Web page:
Current estimates indicate 650 million people are obese globally. The US alone spends $173 Bn/year in obesity-related healthcare costs, across an obese population of 110 million adults. Projections suggest this obese population is increasing to 125 million by 2030, indicating expansion of the obesity drug market.
Key drivers of market growth
There are a few key determinants that will improve market penetration and uptake of anti-obesity drugs. The first is a positive readout from the ongoing SELECT phase 3 trial, due to complete in September 2023. SELECT will be pivotal in shaping the market future as it is the first long-term cardiovascular outcomes trial of an anti-obesity drug (Wegovy).
Positive results of this trial will likely be a catalyst for improving guideline inclusion and physician advocacy of anti-obesity medication, in addition to expand on indications for reimbursement and insurance coverage.
A positive SELECT trial will be a major market growth driver, even in only moderately, obese people, being a new drug class in the armamentarium for secondary prevention of cardiovascular disease, preventing new heart attacks and stroke.
Anti-obesity drug market projections
The combination of a positive readout from SELECT and the multitude of potential new drugs entering the market will likely facilitate guideline inclusion and price reductions, stimulating improved insurance coverage, increased rebates, and physician advocacy.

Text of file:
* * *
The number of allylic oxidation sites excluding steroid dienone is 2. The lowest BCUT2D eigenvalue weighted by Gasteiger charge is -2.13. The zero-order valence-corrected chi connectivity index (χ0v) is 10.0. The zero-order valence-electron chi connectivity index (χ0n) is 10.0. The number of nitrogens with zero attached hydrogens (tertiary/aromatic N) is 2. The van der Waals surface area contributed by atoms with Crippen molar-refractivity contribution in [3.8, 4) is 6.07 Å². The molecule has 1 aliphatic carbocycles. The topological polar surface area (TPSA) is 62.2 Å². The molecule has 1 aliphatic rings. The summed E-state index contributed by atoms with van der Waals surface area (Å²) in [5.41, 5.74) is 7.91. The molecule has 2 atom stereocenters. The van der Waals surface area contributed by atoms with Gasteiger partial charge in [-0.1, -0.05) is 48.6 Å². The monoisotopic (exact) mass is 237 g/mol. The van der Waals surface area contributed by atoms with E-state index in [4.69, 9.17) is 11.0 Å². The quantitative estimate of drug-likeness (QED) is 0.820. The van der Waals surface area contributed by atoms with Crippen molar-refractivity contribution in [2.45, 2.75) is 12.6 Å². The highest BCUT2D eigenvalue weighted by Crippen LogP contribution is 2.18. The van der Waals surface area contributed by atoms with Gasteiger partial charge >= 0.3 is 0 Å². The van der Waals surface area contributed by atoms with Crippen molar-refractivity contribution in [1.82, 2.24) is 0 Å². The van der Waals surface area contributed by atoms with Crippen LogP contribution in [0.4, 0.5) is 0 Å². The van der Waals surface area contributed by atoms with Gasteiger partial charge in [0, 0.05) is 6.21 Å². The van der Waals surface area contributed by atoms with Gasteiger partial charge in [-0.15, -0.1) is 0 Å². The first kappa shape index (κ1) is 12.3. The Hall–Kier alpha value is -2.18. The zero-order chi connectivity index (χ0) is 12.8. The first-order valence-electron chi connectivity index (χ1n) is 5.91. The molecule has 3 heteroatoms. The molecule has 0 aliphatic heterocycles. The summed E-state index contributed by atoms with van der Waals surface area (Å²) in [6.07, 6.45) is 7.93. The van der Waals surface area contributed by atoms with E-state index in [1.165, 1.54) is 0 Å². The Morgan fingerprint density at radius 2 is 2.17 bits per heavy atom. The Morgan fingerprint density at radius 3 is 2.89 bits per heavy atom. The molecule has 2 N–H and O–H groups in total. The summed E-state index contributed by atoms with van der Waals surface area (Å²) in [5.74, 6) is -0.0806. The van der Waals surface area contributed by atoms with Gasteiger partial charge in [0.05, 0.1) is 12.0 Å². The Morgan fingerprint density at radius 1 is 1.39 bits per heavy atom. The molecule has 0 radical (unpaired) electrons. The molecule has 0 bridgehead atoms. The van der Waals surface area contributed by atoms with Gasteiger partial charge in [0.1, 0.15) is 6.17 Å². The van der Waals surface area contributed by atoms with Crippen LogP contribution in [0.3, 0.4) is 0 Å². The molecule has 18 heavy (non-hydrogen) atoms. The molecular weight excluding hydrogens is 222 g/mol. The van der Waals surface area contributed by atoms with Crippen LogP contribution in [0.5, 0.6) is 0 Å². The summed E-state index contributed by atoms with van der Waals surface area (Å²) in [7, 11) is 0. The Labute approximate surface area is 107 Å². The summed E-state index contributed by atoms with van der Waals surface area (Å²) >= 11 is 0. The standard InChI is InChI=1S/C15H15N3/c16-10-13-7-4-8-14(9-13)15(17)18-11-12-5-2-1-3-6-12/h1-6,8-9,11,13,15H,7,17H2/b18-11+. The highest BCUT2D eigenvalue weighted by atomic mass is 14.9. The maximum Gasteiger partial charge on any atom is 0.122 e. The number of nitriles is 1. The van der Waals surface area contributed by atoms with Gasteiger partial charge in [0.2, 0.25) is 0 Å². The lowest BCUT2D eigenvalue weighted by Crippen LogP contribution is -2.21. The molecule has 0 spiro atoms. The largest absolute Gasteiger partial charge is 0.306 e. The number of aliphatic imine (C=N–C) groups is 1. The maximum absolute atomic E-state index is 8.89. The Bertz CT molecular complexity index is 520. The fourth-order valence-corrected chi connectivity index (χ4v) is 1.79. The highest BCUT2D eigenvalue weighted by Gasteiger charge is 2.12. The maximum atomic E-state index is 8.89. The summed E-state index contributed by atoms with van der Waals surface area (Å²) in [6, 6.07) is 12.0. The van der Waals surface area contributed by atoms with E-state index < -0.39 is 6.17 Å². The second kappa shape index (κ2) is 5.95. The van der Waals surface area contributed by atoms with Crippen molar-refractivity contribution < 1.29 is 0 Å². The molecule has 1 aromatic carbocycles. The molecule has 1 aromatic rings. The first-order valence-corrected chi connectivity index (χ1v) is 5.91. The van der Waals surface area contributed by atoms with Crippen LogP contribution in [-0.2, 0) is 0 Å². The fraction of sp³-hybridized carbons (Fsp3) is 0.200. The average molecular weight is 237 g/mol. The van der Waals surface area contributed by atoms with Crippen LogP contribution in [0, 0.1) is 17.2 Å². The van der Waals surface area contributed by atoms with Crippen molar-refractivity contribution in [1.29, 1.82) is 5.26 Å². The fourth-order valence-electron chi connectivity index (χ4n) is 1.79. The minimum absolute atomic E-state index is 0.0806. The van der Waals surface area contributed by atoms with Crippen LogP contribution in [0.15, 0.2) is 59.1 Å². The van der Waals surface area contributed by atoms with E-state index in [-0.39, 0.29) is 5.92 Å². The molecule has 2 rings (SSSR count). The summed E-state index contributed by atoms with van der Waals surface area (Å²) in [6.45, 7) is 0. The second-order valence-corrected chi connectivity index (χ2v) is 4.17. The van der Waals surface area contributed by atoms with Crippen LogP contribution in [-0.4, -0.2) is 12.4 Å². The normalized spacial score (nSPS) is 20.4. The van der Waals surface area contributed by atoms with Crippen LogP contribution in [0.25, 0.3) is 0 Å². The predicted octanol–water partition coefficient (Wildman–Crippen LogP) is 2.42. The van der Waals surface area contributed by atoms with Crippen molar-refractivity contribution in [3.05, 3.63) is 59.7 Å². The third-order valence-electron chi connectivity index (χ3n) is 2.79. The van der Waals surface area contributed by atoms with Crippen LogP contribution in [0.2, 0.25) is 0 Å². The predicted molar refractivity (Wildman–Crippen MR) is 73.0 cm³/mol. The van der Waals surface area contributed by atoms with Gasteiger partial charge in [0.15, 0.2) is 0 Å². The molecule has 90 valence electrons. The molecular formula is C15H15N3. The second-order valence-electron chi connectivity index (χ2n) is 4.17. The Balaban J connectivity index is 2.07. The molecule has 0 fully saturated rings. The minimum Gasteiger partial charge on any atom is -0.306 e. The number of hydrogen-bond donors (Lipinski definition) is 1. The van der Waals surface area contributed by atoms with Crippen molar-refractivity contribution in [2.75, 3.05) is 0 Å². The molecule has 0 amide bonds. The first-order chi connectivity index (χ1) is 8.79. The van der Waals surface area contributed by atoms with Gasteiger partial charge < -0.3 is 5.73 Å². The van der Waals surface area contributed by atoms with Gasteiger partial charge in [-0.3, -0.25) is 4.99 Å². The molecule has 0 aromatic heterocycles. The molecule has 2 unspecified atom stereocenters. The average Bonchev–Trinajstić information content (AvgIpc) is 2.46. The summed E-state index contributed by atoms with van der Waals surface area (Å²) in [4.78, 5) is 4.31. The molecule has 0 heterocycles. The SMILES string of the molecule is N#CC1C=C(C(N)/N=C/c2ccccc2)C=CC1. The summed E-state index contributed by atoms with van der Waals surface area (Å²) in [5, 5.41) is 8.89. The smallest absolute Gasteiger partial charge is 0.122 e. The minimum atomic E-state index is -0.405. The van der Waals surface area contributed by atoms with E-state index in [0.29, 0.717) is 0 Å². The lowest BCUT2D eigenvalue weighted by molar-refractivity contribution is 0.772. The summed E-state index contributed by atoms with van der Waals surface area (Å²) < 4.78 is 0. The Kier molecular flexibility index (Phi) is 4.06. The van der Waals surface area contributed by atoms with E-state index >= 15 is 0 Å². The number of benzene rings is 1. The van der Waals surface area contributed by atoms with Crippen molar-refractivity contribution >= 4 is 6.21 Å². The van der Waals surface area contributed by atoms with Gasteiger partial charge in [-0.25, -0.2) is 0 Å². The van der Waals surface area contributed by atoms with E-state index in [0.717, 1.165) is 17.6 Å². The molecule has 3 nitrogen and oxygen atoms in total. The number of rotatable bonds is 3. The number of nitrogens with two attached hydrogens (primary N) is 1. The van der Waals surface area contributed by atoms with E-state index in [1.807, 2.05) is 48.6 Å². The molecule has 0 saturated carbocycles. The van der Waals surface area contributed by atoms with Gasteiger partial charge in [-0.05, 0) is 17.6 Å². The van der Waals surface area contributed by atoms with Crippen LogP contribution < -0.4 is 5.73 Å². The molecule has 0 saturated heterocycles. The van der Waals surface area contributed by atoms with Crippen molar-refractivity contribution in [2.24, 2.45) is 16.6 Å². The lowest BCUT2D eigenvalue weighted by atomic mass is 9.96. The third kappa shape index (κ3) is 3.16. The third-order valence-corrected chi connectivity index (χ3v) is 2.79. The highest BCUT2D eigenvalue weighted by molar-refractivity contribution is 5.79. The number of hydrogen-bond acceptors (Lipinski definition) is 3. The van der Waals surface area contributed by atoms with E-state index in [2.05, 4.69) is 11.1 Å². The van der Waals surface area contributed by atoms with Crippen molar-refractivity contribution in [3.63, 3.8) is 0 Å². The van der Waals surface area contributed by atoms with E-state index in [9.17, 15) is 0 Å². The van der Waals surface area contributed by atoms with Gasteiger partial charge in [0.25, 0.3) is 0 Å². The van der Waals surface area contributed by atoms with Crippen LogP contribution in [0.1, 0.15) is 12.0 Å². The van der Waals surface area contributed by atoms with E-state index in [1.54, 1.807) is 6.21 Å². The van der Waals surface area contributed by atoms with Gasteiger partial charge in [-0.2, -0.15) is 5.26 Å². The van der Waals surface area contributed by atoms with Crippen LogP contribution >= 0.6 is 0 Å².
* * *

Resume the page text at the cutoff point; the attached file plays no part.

Under these circumstances, Airfinity forecast that treating half of all severely obese patients with metabolic syndrome would push the 2030 US market to ≈$80 Bn, treating ≈20 million people. If coverage is aligned with current type 2 diabetes treatment levels, then a market size of ≈$40 Bn is expected.
Nevertheless, the direct visual impact anti-obesity medication has on quality of life is not seen with diabetes therapies; hence, medication compliance and uptake is likely better, indicating the larger market size of $80 Bn is achievable.
Of course, attaining and maintaining a market of this level depends on improved insurer coverage, including reduced co-pay reliance and less high deductible healthcare plans, in addition to good patient adherence to treatment and any coverage-mandated lifestyle changes.